An Arts and Crafts garden designed by the English architect Cecil Pinsent, now owned by Georgetown University.
Villa Le Balze, a Renaissance-style villa which the University has maintained as a study center for some 28 years now, is located in Fiesole, a hilltown overlooking Florence. It was designed for Charles Augustus Strong by two English architects—Geoffrey Scott and Cecil Pinsent—who also designed the gardens at Bernard Berenson’s (now Harvard’s) Villa I Tatti and at Iris Origo’s La Foce. The construction of the Villa extended over two years and was completed in 1913. Le Balze was later integrated with a contiguous property when Strong acquired the Villino in 1919. The Villa rests on three acres of land with three formal gardens, a bosco, and olive groves on the hillside beneath the building.
Charles Augustus Strong, who was married to John D. Rockefeller’s oldest daughter Elizabeth, built the Villa (with a legacy from his father-in-law) after his wife’s death in 1905, and he lived there for the rest of his life. Although a reclusive man, he knew Bernard and Mary Berenson, Sibyl Cutting (the mother of Iris Origo) who lived across the street in the Villa Medici, Vernon Lee, Edith Wharton, Elizabeth von Arnim, Bertrand Russell (who visited the Villa in the 1930’s) and George Santayana (a lifelong friend from Harvard). Strong was a philosopher, who studied at Harvard under William James, and he devoted his life to philosophical inquiry. He died at the Villa San Girolomo, just up the road from Le Balze, in the care of the Blue Nuns, in 1940.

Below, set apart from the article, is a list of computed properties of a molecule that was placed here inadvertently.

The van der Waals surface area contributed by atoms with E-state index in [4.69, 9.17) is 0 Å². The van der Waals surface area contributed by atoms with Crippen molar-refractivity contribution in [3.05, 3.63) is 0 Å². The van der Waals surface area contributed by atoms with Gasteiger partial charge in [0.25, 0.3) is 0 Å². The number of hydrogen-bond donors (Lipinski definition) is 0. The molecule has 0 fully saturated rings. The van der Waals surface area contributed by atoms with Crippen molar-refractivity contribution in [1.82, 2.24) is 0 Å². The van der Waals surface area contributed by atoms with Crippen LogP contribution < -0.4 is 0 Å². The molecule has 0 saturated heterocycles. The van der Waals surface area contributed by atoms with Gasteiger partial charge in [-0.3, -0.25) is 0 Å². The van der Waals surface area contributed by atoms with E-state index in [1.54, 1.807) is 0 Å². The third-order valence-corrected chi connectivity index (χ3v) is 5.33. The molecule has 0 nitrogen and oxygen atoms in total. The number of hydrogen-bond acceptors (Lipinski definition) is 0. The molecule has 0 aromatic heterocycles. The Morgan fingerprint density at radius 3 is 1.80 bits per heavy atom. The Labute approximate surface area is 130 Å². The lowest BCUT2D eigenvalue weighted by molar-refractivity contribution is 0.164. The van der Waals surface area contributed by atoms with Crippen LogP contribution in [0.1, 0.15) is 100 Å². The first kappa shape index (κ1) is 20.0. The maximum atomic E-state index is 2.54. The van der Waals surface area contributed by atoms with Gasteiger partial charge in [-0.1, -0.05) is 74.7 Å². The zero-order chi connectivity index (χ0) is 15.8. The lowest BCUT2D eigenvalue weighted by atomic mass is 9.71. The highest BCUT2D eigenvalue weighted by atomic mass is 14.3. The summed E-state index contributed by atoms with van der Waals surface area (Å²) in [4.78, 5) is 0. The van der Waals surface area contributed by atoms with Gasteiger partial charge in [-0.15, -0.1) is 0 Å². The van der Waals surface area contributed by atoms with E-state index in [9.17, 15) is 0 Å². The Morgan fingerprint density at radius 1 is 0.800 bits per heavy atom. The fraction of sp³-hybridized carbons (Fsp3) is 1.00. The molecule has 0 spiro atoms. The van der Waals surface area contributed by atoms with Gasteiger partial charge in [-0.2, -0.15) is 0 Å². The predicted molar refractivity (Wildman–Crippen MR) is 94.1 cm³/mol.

Via Vecchia Fiesolana, 26, Fiesole (FI), Tuscany, Italy, 50014
The gardens are open for scheduled visits Monday through Friday between 9 a.m. – 12:30 p.m. (last morning entrance 12:00) and 2 p.m. – 4 p.m. (last afternoon entrance 3:30). No visits can be arranged for Saturdays and Sundays, school or public holidays or between end July – end August
Le Balze is a wondeful garden on a steeply sloping hillside overlooking Florence. The view from the Loggia is breathtaking. At Le Balze Pinsent created the perfect example of an italian garden with influences from ancient Rome and the Italian renaissance. Pinsent wanted to intice you further into the garden with glimpes from one garden room into the next, this works well. He also designed the garden to be private and not fully exposed to the southern vista of Florence, so parts of the garden feel secluded and private until you reach a part of the garden when the full vista is exposed. Some designers would have exposed the whole garden to the view but not Pinsent, a case of not putting all his eggs in one basket. I took 40 students from Hadlow College to visit this garden in April 12 and Georgetown University were kind and helpful. This garden is a must visit place in Florence
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